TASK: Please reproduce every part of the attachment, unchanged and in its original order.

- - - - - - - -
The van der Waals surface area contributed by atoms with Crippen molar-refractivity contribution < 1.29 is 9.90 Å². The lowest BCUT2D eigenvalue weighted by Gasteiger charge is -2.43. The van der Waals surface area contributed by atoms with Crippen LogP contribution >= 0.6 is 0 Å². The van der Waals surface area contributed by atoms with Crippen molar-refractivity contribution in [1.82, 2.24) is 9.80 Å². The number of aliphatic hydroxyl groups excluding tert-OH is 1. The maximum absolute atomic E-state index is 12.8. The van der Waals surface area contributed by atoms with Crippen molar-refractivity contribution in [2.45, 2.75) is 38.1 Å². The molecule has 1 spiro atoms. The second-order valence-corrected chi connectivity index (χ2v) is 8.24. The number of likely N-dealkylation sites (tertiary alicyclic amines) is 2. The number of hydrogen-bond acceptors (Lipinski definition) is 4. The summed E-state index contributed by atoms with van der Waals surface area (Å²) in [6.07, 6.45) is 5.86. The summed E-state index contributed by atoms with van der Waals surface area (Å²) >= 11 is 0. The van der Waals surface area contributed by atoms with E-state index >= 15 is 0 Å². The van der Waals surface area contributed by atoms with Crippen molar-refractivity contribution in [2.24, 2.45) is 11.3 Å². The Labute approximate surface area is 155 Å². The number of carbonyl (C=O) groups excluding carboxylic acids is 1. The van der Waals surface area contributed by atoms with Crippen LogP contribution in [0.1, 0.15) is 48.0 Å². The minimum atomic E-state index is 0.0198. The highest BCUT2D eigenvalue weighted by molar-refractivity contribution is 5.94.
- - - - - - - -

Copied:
The van der Waals surface area contributed by atoms with Crippen molar-refractivity contribution < 1.29 is 9.90 Å². The lowest BCUT2D eigenvalue weighted by Gasteiger charge is -2.43. The van der Waals surface area contributed by atoms with Crippen LogP contribution >= 0.6 is 0 Å². The van der Waals surface area contributed by atoms with Crippen molar-refractivity contribution in [1.82, 2.24) is 9.80 Å². The number of aliphatic hydroxyl groups excluding tert-OH is 1. The maximum absolute atomic E-state index is 12.8. The van der Waals surface area contributed by atoms with Crippen molar-refractivity contribution in [2.45, 2.75) is 38.1 Å². The molecule has 1 spiro atoms. The second-order valence-corrected chi connectivity index (χ2v) is 8.24. The number of likely N-dealkylation sites (tertiary alicyclic amines) is 2. The number of hydrogen-bond acceptors (Lipinski definition) is 4. The summed E-state index contributed by atoms with van der Waals surface area (Å²) in [6.07, 6.45) is 5.86. The summed E-state index contributed by atoms with van der Waals surface area (Å²) >= 11 is 0. The van der Waals surface area contributed by atoms with E-state index >= 15 is 0 Å². The van der Waals surface area contributed by atoms with Crippen molar-refractivity contribution in [2.24, 2.45) is 11.3 Å². The Labute approximate surface area is 155 Å². The number of carbonyl (C=O) groups excluding carboxylic acids is 1. The van der Waals surface area contributed by atoms with Crippen LogP contribution in [0.1, 0.15) is 48.0 Å². The minimum atomic E-state index is 0.0198. The highest BCUT2D eigenvalue weighted by molar-refractivity contribution is 5.94.